In previous posts, I outlined how to publish more articles by tracking your writing, how to use opening rituals to make each writing session productive, and how to use closing rituals to set yourself up for success in your next session. But those posts left out one key piece. How do you set actionable product-focused weekly writing goals? In this post, I break down goal setting for academic writing into manageable steps. Use the framework to make your large academic writing projects more manageable.
Do you feel like you’ve read every writing and productivity book published for new faculty and scholarly writers, but still struggle to make progress on your projects? Do you make commitments to write at certain times, only to find that something urgent causes you to break your appointment? Do you find yourself taking on too many commitments, yet struggling to say no to new ones?
In another post, I describe how using an opening routine can help you start your writing session more easily. But there’s something else that I do at the end of each session–my closing routine–that makes my opening routine possible. You see, at the end of each writing session, I not only track what I wrote and for how long, but I also commit to my next writing session (which I set during my weekly writing review), and I set concrete goals (or actionable steps) for my next session.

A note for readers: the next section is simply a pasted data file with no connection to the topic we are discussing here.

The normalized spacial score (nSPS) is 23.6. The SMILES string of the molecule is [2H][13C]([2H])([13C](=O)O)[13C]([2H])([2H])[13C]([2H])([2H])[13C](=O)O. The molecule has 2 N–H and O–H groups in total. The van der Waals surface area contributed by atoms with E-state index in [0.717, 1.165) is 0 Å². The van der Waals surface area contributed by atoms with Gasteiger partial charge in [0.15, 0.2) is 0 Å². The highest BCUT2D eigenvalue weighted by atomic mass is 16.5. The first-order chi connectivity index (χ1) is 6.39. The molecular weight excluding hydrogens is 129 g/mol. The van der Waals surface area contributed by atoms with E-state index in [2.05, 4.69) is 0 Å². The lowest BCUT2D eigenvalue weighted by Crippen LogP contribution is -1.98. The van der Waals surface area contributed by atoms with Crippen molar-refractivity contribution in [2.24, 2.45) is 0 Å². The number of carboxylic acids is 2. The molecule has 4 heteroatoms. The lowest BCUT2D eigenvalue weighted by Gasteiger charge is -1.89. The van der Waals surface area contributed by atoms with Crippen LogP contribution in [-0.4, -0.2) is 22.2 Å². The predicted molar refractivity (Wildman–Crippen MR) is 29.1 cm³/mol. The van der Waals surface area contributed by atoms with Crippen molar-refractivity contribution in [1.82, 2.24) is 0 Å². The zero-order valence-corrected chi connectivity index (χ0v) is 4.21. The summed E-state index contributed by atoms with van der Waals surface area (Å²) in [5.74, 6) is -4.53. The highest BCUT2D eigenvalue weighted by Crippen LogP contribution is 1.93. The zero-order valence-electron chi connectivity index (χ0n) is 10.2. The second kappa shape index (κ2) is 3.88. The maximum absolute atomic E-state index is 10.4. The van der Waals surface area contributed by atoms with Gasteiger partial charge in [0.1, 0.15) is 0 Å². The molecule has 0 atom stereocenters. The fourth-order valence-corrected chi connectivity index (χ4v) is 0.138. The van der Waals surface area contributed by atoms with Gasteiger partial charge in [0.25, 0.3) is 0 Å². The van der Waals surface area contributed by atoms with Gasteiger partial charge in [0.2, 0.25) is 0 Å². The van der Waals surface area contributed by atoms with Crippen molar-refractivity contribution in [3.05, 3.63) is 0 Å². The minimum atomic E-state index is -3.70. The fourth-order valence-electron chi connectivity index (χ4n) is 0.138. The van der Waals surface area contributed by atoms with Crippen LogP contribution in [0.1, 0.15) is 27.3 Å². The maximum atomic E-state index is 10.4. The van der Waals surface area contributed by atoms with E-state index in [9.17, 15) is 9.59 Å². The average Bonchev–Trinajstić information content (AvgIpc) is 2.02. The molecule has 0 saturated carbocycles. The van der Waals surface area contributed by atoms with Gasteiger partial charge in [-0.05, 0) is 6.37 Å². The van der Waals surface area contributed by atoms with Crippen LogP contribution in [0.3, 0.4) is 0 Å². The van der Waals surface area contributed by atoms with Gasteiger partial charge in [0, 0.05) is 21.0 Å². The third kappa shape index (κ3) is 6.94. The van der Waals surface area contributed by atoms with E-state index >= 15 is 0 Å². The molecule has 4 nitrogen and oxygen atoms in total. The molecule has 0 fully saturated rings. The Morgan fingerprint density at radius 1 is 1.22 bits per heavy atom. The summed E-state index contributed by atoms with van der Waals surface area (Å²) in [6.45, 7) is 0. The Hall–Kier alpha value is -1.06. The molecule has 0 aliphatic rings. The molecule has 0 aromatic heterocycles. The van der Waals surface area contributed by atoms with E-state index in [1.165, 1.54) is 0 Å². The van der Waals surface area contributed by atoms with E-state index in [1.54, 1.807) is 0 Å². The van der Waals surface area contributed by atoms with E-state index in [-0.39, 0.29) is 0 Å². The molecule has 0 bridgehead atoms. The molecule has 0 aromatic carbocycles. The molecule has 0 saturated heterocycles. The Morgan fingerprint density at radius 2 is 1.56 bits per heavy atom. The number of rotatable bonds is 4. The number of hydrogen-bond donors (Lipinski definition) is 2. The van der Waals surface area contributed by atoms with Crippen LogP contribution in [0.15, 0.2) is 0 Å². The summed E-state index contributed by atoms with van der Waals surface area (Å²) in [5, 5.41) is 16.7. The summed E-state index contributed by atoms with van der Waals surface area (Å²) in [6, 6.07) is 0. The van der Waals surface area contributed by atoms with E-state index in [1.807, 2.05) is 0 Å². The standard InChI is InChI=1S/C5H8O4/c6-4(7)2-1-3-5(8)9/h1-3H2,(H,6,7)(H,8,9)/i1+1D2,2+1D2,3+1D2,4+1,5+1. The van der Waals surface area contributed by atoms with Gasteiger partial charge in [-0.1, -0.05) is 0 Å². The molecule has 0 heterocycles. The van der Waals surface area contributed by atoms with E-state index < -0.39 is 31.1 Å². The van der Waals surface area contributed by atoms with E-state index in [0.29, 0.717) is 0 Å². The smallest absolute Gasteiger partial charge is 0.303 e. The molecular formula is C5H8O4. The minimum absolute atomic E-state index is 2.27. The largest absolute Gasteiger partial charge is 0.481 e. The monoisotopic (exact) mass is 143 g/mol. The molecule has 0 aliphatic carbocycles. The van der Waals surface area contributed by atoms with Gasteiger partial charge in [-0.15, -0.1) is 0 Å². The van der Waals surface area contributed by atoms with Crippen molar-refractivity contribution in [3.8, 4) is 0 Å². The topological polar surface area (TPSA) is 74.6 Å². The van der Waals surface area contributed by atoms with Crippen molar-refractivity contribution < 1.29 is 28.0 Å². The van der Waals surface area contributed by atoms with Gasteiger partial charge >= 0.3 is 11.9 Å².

Did your new faculty job come with a long (45 min+ each way) car commute? Do you struggle to gain traction on your research projects because you feel like you have to sacrifice your precious early morning to make it to campus? Do you enjoy podcasts and audio books, but wish you could make your in-car time more “productive”? Continue reading “Turn Academic Articles into Audio with Microsoft Word’s Speak”
The biggest struggle I hear other tenure-track faculty at teaching-oriented institutions articulate is the amount of time it takes to teach 2-3 times as many courses as you ever did–most ones you’ve never taught before!–while establishing and maintaining your research agenda.
Do you intend to write, but never start? Or, are you overcome with anxiety the moment you open your computer? Maybe you tell yourself that you will write “in the morning,” but get sidetracked cleaning the kitchen. If any of these scenarios sound like you, then developing and implementing an opening routine–a series of steps you take each time you sit down to write–can help you begin writing more quickly and with less effort.
Ready to write more effortlessly? Read on.
Are you stuck with a stubborn academic conference paper, journal article, or book chapter? Are you experiencing academic writer’s block and are looking for unique solutions to help you get unstuck?
When revising my book manuscript, one chapter stubbornly refused any and all revision efforts I threw at it. It wasn’t academic writer’s block per se, but I was still hopelessly stuck.
The summer before I began the tenure track, I read as much about how to balance the competing demands of the tenure-track as possible. How did successful faculty publish more than others? One of the sources, Professors as Writers, prompted me to do one small thing that ended paying huge dividends down the road.
Continue reading “How to Publish More Academic Articles: Track Weekly and Daily Writing Goals”
I highly recommend Boice’s Professors as Writers for new faculty and graduate students. Three of his main findings are that the most productive faculty members write regularly (mostly at least every week day), they write before they feel ready, and, most importantly for this post, they consistently track their progress.